14 July 2016
Netflix Deal Sees Taiwan Content Producers Set to Win Global Audience
Can Taiwanese drama series leverage on global Netflix exposure to compete with Korea's dominance across Asia?
Taiwanese collaborations are said to be on the cards for Netflix, the hugely successful US-based movie and TV streaming media service. With the online media provider formally extending its services to Taiwan earlier this year, it is now believed to be in talks with local companies with regard to commissions, purchases and co-productions in the TV and film spheres.
At present, Netflix subscribers can access a variety of movies and TV shows, both in terms of original productions and bought-in content. A number of its in-house productions – notably House of Cards and Orange is the New Black – have already proved hugely popular across a variety of the global markets. In terms of Asia, Netflix is making substantial headway in Japan, Korea and Hong Kong. It has also begun to produce locally sourced content – most notably Crouching Tiger, Hidden Dragon: Sword of Destiny, a sequel to Ang Lee's similarly-titled 2000 smash hit movie.
Currently, Taiwan's growing number of Netflix subscribers can watch up to 600 TV shows or films in line with three different monthly plans. These range in cost from NT$270 (US$8.40) for the basic package to NT$330 for the standard and NT$390 for the premium set-up. The fees depend on whether viewers opt to stream high-definition (HD) or ultra high-definition (Ultra HD) videos, as well as the number of devices licensed to access the service.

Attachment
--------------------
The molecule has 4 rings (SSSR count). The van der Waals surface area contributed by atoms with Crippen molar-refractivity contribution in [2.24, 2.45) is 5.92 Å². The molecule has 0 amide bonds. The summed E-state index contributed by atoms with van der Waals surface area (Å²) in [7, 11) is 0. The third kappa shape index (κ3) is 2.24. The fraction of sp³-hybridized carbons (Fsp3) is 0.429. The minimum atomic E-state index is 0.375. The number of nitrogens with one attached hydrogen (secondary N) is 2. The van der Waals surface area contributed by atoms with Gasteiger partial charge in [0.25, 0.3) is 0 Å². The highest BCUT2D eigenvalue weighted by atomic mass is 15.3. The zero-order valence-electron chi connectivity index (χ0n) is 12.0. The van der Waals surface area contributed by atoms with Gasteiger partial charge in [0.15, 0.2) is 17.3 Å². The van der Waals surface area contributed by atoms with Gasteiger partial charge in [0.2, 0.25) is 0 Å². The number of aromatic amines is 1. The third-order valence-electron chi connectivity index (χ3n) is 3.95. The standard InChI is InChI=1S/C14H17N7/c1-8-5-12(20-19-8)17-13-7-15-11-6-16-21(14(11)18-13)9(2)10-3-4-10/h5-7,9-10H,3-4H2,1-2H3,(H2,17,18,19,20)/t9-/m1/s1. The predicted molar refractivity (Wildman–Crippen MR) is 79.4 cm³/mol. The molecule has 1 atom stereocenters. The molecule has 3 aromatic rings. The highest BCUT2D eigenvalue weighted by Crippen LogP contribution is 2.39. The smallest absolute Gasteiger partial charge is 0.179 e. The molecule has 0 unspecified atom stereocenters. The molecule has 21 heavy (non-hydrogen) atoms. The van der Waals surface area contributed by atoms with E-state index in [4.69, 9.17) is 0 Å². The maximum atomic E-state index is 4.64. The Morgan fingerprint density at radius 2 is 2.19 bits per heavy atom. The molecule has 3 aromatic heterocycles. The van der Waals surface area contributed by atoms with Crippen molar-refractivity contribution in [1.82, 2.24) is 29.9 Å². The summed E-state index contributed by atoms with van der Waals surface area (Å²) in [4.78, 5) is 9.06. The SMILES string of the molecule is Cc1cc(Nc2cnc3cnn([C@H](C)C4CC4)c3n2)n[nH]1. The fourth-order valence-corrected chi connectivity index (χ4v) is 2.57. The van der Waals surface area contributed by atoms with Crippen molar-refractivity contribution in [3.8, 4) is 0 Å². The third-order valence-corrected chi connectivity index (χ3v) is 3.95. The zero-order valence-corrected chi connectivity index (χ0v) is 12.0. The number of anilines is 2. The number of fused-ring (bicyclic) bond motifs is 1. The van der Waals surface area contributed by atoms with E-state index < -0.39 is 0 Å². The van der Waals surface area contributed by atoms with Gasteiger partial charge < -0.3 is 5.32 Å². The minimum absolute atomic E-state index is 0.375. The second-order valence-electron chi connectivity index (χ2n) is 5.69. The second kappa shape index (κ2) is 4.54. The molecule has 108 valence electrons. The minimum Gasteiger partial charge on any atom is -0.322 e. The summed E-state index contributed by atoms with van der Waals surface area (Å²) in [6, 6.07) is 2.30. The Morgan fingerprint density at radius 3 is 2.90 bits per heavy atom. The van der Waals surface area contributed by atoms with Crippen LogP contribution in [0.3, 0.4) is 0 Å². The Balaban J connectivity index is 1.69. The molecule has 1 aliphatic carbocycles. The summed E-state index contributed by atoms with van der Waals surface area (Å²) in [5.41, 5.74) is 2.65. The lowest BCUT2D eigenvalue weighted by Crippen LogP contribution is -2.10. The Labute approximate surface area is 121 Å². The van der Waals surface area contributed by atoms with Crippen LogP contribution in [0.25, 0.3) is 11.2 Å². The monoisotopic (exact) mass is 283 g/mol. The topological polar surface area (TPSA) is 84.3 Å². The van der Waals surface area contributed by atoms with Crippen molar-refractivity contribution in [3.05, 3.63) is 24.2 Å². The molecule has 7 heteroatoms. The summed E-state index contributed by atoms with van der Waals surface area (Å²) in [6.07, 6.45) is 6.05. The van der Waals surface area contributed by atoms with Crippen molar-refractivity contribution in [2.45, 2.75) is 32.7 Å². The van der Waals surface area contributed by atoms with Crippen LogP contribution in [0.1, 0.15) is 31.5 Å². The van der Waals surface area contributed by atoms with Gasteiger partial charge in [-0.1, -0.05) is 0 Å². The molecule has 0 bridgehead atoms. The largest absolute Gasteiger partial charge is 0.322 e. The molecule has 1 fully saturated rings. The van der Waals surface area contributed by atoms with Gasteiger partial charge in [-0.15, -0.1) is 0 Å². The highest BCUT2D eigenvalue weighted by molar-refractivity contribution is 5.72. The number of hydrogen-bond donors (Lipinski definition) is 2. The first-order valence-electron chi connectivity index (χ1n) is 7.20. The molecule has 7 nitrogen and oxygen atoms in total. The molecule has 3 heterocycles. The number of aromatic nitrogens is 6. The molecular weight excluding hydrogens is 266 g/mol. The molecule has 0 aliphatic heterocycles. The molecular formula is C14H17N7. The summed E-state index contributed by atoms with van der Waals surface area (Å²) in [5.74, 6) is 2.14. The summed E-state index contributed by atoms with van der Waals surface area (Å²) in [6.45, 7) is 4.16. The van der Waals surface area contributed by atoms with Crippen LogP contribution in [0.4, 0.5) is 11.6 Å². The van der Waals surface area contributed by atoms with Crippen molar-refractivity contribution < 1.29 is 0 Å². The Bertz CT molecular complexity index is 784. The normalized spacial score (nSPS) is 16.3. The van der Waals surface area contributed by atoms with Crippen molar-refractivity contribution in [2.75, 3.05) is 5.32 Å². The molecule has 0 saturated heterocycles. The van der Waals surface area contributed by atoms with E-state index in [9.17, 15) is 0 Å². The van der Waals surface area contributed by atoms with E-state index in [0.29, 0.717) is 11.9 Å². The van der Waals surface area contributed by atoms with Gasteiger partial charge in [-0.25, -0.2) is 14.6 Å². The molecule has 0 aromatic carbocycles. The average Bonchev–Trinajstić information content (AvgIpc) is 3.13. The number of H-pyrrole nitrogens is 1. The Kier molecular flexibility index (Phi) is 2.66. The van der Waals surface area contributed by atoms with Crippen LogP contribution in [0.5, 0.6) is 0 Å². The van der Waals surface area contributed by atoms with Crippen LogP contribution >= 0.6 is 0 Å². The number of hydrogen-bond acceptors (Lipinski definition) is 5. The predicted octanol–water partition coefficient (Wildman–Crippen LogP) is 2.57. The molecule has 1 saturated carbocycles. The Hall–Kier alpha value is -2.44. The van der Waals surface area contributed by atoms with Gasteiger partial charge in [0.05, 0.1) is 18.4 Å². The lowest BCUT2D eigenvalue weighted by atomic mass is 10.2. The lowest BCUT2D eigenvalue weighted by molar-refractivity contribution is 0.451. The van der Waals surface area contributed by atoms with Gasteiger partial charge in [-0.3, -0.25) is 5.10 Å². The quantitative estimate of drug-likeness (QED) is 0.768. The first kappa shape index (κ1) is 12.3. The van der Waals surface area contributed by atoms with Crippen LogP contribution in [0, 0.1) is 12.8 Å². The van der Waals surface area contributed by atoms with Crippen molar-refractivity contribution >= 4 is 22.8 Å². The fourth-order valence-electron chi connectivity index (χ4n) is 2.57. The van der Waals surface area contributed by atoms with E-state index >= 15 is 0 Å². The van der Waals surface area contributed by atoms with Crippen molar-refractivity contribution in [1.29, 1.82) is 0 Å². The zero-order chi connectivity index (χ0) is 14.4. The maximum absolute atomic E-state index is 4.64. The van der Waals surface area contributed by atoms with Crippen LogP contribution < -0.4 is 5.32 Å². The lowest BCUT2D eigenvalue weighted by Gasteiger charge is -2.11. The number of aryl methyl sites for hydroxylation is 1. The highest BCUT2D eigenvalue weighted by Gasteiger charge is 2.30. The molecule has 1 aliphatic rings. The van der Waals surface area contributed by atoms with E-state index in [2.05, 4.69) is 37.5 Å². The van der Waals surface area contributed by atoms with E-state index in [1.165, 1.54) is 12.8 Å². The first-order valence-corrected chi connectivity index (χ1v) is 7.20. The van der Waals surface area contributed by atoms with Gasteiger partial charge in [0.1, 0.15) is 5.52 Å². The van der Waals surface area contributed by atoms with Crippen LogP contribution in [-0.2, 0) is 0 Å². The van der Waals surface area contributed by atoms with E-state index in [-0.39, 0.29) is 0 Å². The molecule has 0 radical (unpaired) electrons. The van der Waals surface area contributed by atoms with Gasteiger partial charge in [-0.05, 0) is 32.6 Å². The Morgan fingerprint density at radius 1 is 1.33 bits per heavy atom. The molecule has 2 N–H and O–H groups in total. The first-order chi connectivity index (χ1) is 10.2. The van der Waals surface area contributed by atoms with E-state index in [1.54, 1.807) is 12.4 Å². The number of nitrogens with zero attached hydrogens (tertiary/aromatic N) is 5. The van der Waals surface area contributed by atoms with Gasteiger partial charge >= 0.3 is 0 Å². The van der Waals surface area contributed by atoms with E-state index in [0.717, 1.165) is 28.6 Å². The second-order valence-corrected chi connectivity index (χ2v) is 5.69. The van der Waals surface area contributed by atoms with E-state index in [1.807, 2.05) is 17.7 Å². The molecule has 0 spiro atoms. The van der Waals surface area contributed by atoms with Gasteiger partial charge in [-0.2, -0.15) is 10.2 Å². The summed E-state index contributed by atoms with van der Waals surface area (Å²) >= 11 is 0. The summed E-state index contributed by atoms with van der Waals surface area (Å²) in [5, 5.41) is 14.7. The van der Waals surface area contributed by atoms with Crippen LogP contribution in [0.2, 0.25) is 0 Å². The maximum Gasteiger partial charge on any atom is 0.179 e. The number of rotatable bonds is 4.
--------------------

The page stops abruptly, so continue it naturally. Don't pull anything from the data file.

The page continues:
In Japan, Netflix is already working with local companies to produce content, which is then shared globally. To date, there has been no confirmation of a similar arrangement being implemented in Taiwan.
Netflix, however, has confirmed that it is to purchase some 20 drama productions from Sanlih E-Television (SETTV), one of Taiwan's leading cable TV networks. These productions include Fated to Love You (aka You're My Destiny) and The Fierce Wife, both of which have already proved hugely popular with Chinese audiences.
With all of these productions expected to be made available to Netflix's global subscriber base, this is seen as a great opportunity for domestically produced Taiwanese dramas to win far wider acceptance. It is hoped that the Netflix deal may see Taiwanese programme-makers begin to emerge as serious competition to the current dominance of Korean-sourced content in many of the Asian markets.
Sylvia Yeh, Taiwan Office